The company first became aware of an IT outage incident on 28 January. After an initial investigation by its IT team, it wrote to Nisa customers on 2 February warning: "...We are now able to confirm that we have been victims of a cyber-attack and our systems have been compromised by ransomware."
The business stated that 'at this stage we cannot safely process orders or dispatch goods'.
In its latest update, KP Snacks stated: "As soon as we became aware of the incident, we enacted our cybersecurity response plan and engaged a leading forensic information technology firm and legal counsel to assist us in our investigation. Our internal IT teams continue to work with third-party experts to assess the situation.
'Disruption to manufacturing and shipping'
"While this is causing some disruption to our manufacturing and shipping processes, we are already working on plans to keep our products stocked and on shelves.
"We have been continuing to keep our employees, customers, and suppliers informed of any developments and apologise for any disruption this may have caused."
BBC News reported it had seen a post on the darknet in which cybercriminals posted personal documents from KP Snacks staff, with its letterhead, threatening to publish more unless a ransom is paid.
BleepingComputer.com claimed it had seen messages indicating that the Conti ransomware group was behind the attack, but these claims are unconfirmed. Local press reports claimed workers at its Billingham factory in Teesside had been stood down in the wake of the ransomware incident.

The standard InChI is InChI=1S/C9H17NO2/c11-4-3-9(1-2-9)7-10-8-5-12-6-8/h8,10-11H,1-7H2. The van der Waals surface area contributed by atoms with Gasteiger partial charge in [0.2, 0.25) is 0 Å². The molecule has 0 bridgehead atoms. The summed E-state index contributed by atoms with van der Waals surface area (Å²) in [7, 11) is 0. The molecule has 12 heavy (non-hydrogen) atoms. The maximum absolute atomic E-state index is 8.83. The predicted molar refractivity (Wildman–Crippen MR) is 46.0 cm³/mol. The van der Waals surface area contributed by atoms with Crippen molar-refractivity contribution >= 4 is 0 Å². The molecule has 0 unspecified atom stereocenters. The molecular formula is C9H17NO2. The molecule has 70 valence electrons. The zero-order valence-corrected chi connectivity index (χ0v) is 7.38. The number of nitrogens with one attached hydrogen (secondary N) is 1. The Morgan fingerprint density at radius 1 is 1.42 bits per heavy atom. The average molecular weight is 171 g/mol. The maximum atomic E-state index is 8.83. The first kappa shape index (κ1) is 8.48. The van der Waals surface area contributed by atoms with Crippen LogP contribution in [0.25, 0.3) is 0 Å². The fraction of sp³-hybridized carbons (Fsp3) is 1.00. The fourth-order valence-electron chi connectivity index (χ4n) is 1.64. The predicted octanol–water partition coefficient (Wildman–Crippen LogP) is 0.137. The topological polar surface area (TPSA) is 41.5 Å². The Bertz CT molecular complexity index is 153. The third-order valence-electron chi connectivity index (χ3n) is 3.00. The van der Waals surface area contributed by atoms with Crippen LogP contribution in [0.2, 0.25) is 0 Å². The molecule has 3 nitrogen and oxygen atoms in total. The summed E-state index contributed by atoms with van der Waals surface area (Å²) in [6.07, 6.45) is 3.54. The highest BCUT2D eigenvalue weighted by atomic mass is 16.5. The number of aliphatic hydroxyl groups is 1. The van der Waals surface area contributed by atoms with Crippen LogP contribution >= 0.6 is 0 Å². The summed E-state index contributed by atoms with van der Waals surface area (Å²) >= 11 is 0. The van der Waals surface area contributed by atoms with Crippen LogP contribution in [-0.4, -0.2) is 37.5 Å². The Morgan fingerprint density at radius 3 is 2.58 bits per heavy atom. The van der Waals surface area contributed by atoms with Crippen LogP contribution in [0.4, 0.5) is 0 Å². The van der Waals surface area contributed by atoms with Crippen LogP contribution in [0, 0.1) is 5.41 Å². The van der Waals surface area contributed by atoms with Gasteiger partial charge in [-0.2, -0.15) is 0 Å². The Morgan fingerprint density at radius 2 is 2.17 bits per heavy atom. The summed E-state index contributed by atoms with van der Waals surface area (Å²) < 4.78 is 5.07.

Commenting on the situation, Nick Turner, vice president and general manager for Europe, Middle East and Africa at California-based software company Druva, which specialises in data resilience, said: “The Conti malware gang claim that they have had access to KP Snacks systems for some time and have exfiltrated confidential data, unfortunately this is not unusual in this type of attack and poses additional challenges for the KP Snacks IT team.
"Firstly, on discovery their team will have been trying to stop the spread of the malware, preserve evidence, and then clean the systems. Now they will be trying to identify the last clean backups for each system, to identify a restore that does not reintroduce the malware or any files that may have been tampered with. This can be a time-consuming task requiring the analysis of tens of thousands of backed up files. However, with the attackers having been in the system for some time, there is a risk the administrator accounts will have been accessed and subsequently their backups destroyed or encrypted. If this has happened it will make the recovery task far more complicated."